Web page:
Monday, February 7, 2011

Wearable Art, Aaacckkk!

Sorry, I just think the term is a very hackneyed phrase.What does it conjure up for you?

A couple of different things come to mind, all of this philosophizing being spurred on by a snoop shopping trip and a possible interpretation of some RTW I saw.

The first thing I think of when the term "wearable art" is heard between these two ears are visions of patchwork vests with Ohio Stars pieced on the back. Don't get me wrong here. I love quilters. I love quilting fabrics. I was a quilter for many many years. (blush) I even made one of those vests, well, mine was a jacket. But some how in quilting magazines and guilds across America  this use of traditional quilt patterns and 100% cotton came to be called wearable art. Is it? No, it is a quilted vest. JM2cents FWIW.

The next thought I have, and more to my way of thinking, is the work of the likes of Lois and Dianne Ericson, Marcy Tilton, etc. I like their work. It shows a reintrepretation of garment lines. Seams are creatively used. Closures come forefront. Books were published and patterns were made. I read the books, found them very inspiring. I bought the patterns and loved those too. This work definitely was hatched from an artistic mind that found inspiration in nature, architecture, ect.  I sure have made a few of these too. At this age of mine, however, I am finding many of the styles really are not that flattering to me. They are great canvases, and tell the world what I am capable of, but do they look good on me? Not often, at least at this stage. They look fabulous on some and there are great examples of that. They just never really worked for me and now I finally admit it. Maybe I am just too small to carry of some canvasses. That doesn't mean their wonderful work won't seduce me again at some time. And I need to give thanks here, too. My interpretations of their inspirations made me think out of the box and taught me a lot. I am so thankful for that.

Thought three is just amazing wearable art. This is the stuff of fabric challenges, national competitions, and the studio of Summerset Banks. Those who make this type of wearable art are artists, skilled artists. They bring to the table tremendous sewing and drafting skills. Their creativity bounds in their interpretations of themes. This is no holds barred sewing, the stuff of fantasies. I love this work. I am inspired by this work. I am very impressed by those who practice it well. But alas, I can't wear fantasy either.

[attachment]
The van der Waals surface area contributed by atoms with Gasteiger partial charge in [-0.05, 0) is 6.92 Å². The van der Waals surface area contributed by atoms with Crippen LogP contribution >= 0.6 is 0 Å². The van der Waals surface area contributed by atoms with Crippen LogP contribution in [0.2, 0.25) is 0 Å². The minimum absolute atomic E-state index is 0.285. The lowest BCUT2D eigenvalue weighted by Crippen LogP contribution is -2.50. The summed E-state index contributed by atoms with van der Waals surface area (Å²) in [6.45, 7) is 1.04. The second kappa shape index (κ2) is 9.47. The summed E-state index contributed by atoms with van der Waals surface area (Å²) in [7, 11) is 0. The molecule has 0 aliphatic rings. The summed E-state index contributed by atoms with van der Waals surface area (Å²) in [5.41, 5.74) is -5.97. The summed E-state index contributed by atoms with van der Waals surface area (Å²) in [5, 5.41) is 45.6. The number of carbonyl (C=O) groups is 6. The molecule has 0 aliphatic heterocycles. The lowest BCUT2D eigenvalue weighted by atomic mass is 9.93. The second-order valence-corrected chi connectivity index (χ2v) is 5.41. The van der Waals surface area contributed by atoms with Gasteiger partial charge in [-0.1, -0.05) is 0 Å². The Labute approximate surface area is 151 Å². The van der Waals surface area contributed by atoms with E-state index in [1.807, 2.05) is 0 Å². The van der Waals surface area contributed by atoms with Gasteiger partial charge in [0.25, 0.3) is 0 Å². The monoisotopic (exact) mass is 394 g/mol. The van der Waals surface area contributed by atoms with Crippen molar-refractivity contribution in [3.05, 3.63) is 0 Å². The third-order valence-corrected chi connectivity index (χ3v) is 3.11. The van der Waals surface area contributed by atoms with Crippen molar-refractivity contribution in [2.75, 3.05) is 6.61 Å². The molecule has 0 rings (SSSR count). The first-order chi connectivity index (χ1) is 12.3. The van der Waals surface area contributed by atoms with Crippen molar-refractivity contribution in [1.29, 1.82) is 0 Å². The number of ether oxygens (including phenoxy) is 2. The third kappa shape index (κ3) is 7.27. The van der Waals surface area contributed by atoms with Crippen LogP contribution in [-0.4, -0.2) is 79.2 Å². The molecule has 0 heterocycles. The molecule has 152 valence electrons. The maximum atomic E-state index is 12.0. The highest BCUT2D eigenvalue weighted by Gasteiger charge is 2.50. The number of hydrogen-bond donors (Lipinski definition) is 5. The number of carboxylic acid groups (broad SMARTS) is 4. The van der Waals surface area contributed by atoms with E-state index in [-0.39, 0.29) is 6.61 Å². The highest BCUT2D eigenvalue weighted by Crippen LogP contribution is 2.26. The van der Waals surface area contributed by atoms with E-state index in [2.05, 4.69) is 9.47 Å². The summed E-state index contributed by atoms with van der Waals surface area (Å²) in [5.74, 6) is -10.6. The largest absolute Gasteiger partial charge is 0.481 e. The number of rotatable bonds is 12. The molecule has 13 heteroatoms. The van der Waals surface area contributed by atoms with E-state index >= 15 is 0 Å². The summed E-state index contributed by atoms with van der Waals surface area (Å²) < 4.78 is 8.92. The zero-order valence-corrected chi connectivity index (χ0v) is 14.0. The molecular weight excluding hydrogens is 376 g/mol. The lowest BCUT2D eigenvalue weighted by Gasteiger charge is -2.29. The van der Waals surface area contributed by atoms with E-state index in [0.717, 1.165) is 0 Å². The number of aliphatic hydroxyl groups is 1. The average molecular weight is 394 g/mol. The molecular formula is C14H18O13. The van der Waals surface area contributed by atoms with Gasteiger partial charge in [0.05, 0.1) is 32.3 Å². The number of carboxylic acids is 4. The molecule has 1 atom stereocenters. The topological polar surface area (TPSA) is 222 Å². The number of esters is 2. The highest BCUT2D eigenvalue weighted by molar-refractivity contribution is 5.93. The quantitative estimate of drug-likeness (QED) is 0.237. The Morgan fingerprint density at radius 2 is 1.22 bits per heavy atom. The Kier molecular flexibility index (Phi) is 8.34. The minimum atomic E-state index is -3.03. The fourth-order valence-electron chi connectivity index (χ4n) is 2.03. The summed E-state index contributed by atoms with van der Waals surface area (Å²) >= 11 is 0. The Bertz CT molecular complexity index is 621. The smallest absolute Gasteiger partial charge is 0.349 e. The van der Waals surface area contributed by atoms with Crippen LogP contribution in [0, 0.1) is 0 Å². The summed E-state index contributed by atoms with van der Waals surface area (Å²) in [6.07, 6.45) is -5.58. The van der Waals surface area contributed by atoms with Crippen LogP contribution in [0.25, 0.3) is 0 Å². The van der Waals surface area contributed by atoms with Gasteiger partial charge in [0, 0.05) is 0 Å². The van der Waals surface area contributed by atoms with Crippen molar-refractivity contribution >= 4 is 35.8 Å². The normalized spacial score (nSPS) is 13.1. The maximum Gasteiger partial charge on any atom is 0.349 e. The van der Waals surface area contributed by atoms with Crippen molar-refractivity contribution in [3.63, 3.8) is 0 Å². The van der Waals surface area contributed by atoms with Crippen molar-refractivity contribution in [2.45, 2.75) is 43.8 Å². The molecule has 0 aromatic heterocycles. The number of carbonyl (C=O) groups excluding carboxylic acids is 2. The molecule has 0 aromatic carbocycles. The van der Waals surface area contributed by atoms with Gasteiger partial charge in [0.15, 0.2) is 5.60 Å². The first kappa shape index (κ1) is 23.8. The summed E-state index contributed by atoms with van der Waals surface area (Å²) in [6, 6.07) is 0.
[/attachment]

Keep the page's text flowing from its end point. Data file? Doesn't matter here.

So here I am trying to find my expression of wearable art. First, I would like to call it something else. I just haven't thought of what yet. It would be truly wearable. It may turn a few heads but not look out of sync with its environment. It is more than just line and color. It is the employment of textures, embellishments, paints, technique to die for. It is way thinking out of the box for a garment that could actually be worn shopping, to church, to a wedding. It is the coat felted with polka dots by Shams. Actually it is a lot of stuff by Shams. She is really good at making truly wearable art. It is the painted lining Caroline, the Sewing Fanatic, did for one of her TNT garments. Whoodathunkit? She did and her lining was fabulous. It could be one of Sivje's, aka Goose Girl's, interpretations of childrens clothing. Sivje thinks sooo creatively to make original very wearable gorgeous clothing for children. No fluff and stuff here. Her "Olivia" dress, all from her hands and mind is the stuff of dreams and I think she could launch a career on that dress alone.

So we are talking more than color, line, fabric, and drape here. And above all, it is truly wearable. Can we not think up a new name for this? It's bugging the crap out of me......Bunny

15 comments:

  1. Thank you so much for your kind words! I do freely admit that most of the artwork I do is costumey, and certainly not everyday wearable and to some extent, one-time even wearable. Part of the joy is just being able to make it; like the stuff you see on haute couture runways, not all of it is everyday wearable, but it certainly is inspiring.

    I agree, a new name is needed. Even my artwork isn't the sweatshirt-turned-jacket-with-quilting-cottons, but that's what people think. Now I just need to think of something good, but not bland.

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  2. OK, you creative wordsmsiths out there - so you have some thoughts.

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  3. The term Wearable Art makes me cringe a little too. A lot of garments going by this name are neither wearable nor art. But I'm not sure what the right term would be for beautiful, artistic, well made clothing like you described.